CHARLESTON – The West Virginia Supreme Court of Appeals has ruled that state law does not require that the assignment of a trust deed be recorded in the office of the clerk of the county commission.



The circuit court exceeded its jurisdiction in allowing the Wyoming County action to go forward, and the trustees are entitled to relief in prohibition, according to an opinion filed Feb. 5 by the court.


Justice Menis Ketchum authored the opinion.


"Upon review of the law in this area, the inexorable conclusion is that the most important factor to be considered is the specific wording of the public recording statutes of the jurisdiction under consideration," the opinion states. "In this proceeding, we have determined that the recording statutes in West Virginia do not require that the assignment of a trust deed be recorded in the office of the clerk of the county commission. Any amendments or additions to this state's recording statutes are to be considered by the West Virginia Legislature."


On March 27, 2012, a class action lawsuit was filed in Wyoming Circuit Court by Wyoming County "on behalf of itself and all other similarly situated West Virginia counties" and named U.S. Bank National Association, Bank of New York Mellon, Bank of America NA, Deutsche Bank, JPMorgan Chase and 20 unknown individuals as defendants.


Circuit Judge Warren R. McGraw and Wyoming County claimed the recording of trust deed assignments in county record books is required by state law.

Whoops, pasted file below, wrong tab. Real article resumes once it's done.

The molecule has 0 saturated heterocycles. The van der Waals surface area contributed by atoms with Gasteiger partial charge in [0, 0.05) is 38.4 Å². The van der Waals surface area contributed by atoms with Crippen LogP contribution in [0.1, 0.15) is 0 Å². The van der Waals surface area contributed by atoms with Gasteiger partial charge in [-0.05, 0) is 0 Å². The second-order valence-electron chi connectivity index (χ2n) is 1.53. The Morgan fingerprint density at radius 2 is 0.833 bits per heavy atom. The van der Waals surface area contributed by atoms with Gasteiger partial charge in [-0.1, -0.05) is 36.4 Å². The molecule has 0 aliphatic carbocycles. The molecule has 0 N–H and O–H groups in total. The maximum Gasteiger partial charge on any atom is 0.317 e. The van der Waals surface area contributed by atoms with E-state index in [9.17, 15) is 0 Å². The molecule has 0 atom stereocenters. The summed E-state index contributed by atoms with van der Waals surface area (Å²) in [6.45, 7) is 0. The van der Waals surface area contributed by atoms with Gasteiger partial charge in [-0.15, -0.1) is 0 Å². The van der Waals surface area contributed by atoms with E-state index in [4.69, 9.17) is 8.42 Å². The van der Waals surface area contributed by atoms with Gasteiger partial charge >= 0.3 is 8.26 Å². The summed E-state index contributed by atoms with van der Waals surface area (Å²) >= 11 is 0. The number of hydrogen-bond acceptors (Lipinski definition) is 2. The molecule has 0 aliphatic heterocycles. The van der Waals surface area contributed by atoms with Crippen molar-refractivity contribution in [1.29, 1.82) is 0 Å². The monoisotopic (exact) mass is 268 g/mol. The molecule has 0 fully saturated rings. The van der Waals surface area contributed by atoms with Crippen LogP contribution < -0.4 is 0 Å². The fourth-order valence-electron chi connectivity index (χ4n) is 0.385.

Rather than recording trust deed assignments in county record books, the banks have been registering the assignments, also described as a transfer of rights under the trust deeds, with a private corporation known as Mortgage Electronic Registration Systems Inc.


The banks argued the trust deed assignments did not need to be recorded in county record books under state law and moved to dismiss the complaint.


On July 22, the circuit court entered an order denying the banks' motion to dismiss and ruled that trust deed assignments are required to be publically recorded. The court also ruled that Wyoming County was entitled to show that the trustees have been unjustly enriched by using MERS, rather than recording the assignments in the county record books and paying the recording fees.


The banks appealed and asked the state Supreme Court to prohibit the enforcement of the order and to dismiss the class action.


"The Circuit Court of Wyoming County exceeded its jurisdiction in entering the July 22, 2014, order which denied the trustees’ motion to dismiss," the opinion states. "The trustees are granted relief prohibiting the enforcement of the order, and the circuit court is directed to dismiss the Wyoming County action with prejudice."


Wyoming County was represented by Michael W. Carey and David R. Pogue of Carey, Scott, Douglas & Kessler PLLC; Joseph T. Cramer of Shuman, McCuskey & Slicer PLLC; Thomas M. Hefferon of Goodwin Procter; Harry F. Bell Jr. and Jonathan W. Price of the Bell Law Firm; and Charles Clinton Hunter of Reich & Binstock LLP.


The banks were represented by Jared M. Tulley of Frost Brown Todd LLC; and Thomas V. Flaherty of Flaherty, Sensabaugh & Bonasso PLLC.


W.Va. Supreme Court of Appeals case number: 14-0776

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